Alcohol and drug counselors provide counseling for people who experience addiction as well as other related behavioral problems. They provide treatment and support to help the client recover from addiction or modify problem behaviors.
Alcohol and drug counselors, also called substance abuse counselors, chemical dependency counselors, and addiction counselors, work with clients both one-on-one and in group settings. Many incorporate the principles of Twelve Step Facilitation, Cognitive Behavioral Therapy, Motivational Interviewing, and other evidence-based practices to guide their practice. They teach clients how to manage their addiction and provide them with strategies to help with their recovery.
Furthermore, they help clients rebuild professional relationships and, if necessary, reestablish their career. They also help clients to improve their personal relationships and find ways to discuss their addiction or other problems with family and friends.
IMPORTANT NOTICE for candidates applying for the Licensed Alcohol and Drug Counselor (LADC) through the Minnesota Board of Behavioral Health and Therapy (BBHT):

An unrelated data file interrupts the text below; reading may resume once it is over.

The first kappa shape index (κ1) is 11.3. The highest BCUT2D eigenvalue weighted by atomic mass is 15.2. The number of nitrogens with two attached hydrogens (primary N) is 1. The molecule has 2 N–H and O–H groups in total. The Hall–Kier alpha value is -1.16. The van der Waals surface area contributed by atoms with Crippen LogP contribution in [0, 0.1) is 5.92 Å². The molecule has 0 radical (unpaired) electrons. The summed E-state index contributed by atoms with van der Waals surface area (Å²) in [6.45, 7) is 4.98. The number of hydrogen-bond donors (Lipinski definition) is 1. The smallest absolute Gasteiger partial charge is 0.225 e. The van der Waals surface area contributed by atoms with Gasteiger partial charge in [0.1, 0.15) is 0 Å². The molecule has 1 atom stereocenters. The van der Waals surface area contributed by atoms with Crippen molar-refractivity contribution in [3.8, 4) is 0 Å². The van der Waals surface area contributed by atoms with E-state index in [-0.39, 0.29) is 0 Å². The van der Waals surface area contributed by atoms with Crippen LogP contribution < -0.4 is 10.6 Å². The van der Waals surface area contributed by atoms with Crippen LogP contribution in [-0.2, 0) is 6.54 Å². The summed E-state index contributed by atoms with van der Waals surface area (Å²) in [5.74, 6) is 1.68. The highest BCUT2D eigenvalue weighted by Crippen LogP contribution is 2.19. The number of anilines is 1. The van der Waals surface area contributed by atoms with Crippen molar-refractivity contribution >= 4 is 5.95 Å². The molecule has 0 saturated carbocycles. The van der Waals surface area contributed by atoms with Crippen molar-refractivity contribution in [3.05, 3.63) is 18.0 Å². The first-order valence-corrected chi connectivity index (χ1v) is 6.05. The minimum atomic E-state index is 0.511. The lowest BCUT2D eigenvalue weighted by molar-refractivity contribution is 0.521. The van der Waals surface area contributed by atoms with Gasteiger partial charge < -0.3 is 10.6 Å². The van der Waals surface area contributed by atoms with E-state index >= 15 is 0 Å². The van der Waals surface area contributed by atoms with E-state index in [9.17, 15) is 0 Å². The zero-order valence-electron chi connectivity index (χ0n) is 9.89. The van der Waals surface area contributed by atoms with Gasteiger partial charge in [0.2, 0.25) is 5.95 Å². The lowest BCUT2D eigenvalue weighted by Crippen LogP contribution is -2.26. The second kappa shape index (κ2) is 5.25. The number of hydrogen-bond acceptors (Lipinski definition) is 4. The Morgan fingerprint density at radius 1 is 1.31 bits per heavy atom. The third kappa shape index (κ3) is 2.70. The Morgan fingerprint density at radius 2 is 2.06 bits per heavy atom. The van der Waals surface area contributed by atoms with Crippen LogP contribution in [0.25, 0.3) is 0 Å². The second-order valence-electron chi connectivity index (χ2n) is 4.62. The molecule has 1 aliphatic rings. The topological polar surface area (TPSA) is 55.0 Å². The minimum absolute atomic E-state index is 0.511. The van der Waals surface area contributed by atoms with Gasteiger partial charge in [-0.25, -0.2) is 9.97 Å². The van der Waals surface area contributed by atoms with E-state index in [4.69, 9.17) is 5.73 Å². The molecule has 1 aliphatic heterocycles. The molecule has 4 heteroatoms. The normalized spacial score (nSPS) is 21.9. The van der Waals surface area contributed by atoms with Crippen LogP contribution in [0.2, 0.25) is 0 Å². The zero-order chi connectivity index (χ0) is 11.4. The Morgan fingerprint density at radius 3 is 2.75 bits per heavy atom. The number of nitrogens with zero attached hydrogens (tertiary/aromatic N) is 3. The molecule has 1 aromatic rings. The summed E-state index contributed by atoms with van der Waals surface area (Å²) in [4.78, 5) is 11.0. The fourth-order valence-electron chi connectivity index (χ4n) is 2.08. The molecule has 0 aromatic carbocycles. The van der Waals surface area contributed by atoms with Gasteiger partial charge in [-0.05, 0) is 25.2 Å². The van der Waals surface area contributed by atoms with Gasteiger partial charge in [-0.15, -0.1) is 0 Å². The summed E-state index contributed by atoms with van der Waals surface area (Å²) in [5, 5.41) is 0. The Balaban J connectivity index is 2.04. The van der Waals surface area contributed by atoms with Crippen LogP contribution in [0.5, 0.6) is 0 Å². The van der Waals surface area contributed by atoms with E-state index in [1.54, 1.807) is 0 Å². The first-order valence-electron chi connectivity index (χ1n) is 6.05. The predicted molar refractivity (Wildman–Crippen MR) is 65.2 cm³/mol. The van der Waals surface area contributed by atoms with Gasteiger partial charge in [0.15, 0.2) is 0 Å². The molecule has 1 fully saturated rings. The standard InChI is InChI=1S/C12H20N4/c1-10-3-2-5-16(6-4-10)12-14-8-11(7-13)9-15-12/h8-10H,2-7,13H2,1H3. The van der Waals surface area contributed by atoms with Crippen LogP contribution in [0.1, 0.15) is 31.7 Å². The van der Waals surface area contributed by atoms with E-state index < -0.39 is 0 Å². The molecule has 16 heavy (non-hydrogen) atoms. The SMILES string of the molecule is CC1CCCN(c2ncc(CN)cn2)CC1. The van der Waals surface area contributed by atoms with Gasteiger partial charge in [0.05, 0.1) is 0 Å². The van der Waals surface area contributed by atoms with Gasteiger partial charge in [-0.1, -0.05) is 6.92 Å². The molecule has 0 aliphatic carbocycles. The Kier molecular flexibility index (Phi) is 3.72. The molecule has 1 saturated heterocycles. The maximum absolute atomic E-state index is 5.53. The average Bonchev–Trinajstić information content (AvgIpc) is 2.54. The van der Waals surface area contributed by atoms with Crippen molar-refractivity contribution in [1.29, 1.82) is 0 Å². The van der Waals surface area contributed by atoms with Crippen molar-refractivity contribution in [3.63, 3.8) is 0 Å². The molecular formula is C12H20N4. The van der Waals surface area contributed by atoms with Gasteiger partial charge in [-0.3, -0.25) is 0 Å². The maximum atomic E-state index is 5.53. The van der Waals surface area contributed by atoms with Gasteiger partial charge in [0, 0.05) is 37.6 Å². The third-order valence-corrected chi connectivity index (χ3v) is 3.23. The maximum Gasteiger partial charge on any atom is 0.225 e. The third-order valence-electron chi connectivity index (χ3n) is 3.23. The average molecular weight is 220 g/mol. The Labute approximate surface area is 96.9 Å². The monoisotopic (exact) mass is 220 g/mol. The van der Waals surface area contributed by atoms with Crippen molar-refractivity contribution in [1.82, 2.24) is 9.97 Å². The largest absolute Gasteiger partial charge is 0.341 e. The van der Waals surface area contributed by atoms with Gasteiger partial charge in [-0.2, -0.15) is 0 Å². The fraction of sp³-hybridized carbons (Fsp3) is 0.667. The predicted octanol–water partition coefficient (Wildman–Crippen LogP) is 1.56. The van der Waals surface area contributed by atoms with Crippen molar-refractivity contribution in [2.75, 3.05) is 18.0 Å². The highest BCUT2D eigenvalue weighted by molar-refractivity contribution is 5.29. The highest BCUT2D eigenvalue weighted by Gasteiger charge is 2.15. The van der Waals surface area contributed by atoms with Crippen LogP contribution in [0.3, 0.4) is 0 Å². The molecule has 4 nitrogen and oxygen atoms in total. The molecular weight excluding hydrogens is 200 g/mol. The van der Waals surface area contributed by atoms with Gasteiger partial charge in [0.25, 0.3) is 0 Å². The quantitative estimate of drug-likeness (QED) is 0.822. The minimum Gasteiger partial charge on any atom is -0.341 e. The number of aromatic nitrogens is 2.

The IC&RC Alcohol and Drug Counselor Exam is accepted by the Minnesota Board of Behavioral Health and Therapy (BBHT) to meet the state’s exam requirement in application for the Licensed Alcohol and Drug Counselor (LADC) credential. The Advanced Alcohol and Drug Counselor Exam is also accepted by BBHT for the LADC exam requirement. Licensure application for the LADC is a separate process, and forms are available through the Board of Behavioral Health and Therapy (BBHT). Please note that the LADC credential does not have IC&RC reciprocity.
The ADC-MN is an entry-level, state-level, non-reciprocal credential. While this is a non-reciprocal credential, it may be upgraded to a reciprocal ADCR-MN credential with specific experience in the field.
The ADRC-MN is a reciprocal level credential with the IC&RC. This means that you may transfer the credential to other IC&RC states that offer this credential. The requirements for the ADCR-MN credential are the same as the ADC-MN credential, except an additional 6000 hours of work experience in the alcohol and drug counseling field are required.
You can either initially apply for the ADC-MN, keep the ADC-MN active, and upgrade when you have acquired 6000 hours of experience OR if you have 6000 hours of experience at the time of application, you can apply immediately for the ADCR-MN.